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Malcolm McKechnie

Malcolm McKechnie

Director

Development and Fundraising Committee Member

Ottawa, Ontario

Malcolm McKechnie holds an honours B.A. from York University (Toronto) and a pre-maitrise from Laval University (Quebec City). He did graduate studies in international relations at the Universite de Toulouse and at the National School of Administration (ENA) in Paris. 

During his career in the Canadian diplomatic service, he served in several senior positions in Ottawa, including Director of the U. S. Trans-Boundary Division and Director General of Communications. He also served abroad at the Canadian Embassies in Mexico City, Paris, Washington, and Rome ( Charge d’ Affaires), as well as at the Canadian Consulates General in New York and Los Angeles. 

In 2003, Mr. McKechnie was appointed Consul General in Atlanta where his primary focus was on expanding business and investment ties between Canada and the South-East United States. 

In 2005, Mr. McKechnie was appointed Chief of Protocol of Canada with responsibility for delivering protocol services for the Governor General and the Prime Minister as well as managing protocol relations with 125 resident foreign ambassadors.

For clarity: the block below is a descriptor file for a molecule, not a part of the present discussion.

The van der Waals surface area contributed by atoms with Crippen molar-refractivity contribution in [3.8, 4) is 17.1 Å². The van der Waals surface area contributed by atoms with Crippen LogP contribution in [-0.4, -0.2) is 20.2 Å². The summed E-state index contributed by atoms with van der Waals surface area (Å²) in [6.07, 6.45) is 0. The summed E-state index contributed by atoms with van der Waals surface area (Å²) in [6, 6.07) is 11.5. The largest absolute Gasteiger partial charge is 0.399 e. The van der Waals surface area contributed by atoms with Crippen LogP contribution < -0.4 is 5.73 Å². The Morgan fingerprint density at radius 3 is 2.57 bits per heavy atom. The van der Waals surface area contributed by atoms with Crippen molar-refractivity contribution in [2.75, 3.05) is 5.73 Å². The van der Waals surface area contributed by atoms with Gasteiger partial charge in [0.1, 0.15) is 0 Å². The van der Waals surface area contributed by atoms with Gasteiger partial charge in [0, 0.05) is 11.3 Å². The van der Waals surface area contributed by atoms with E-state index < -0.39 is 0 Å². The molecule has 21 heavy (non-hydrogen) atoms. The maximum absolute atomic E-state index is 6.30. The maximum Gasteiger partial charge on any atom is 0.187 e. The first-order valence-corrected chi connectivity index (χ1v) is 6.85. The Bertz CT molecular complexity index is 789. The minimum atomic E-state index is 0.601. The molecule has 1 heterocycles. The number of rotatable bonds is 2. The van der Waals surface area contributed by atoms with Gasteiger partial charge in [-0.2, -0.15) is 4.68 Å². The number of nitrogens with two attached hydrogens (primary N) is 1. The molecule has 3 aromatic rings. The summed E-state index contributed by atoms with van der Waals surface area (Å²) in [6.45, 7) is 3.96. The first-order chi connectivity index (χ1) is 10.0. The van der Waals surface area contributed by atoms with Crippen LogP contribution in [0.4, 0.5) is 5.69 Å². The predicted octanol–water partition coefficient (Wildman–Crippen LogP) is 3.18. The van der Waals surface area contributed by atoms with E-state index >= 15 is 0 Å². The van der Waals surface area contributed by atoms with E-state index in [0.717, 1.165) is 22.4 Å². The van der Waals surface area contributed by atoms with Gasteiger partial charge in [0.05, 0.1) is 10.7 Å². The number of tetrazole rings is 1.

In 2007, Mr. McKechnie was appointed Canadian Ambassador to Spain where he led successful efforts to develop closer political, economic and commercial relations between Canada and Spain, including gaining Spanish support for the Canada-EU Trade Agreement (CETA) and launching the first Canada-Spain Chamber of Commerce in Madrid. 

Mr. McKechnie retired from the Canadian Foreign Service in the summer of 2009 and later that year joined the Spanish multinational company Acciona. As Advisory Director for Canada, he has worked over the last few years to advance Acciona’s business interests in Canada in their specialized sectors of infrastructure, water and renewable energy under the company’s motto of sustainable development. In doing so, he has developed  contacts and working relationships at senior levels with the federal and provincial governments as well as aboriginal communities and stakeholders across the country.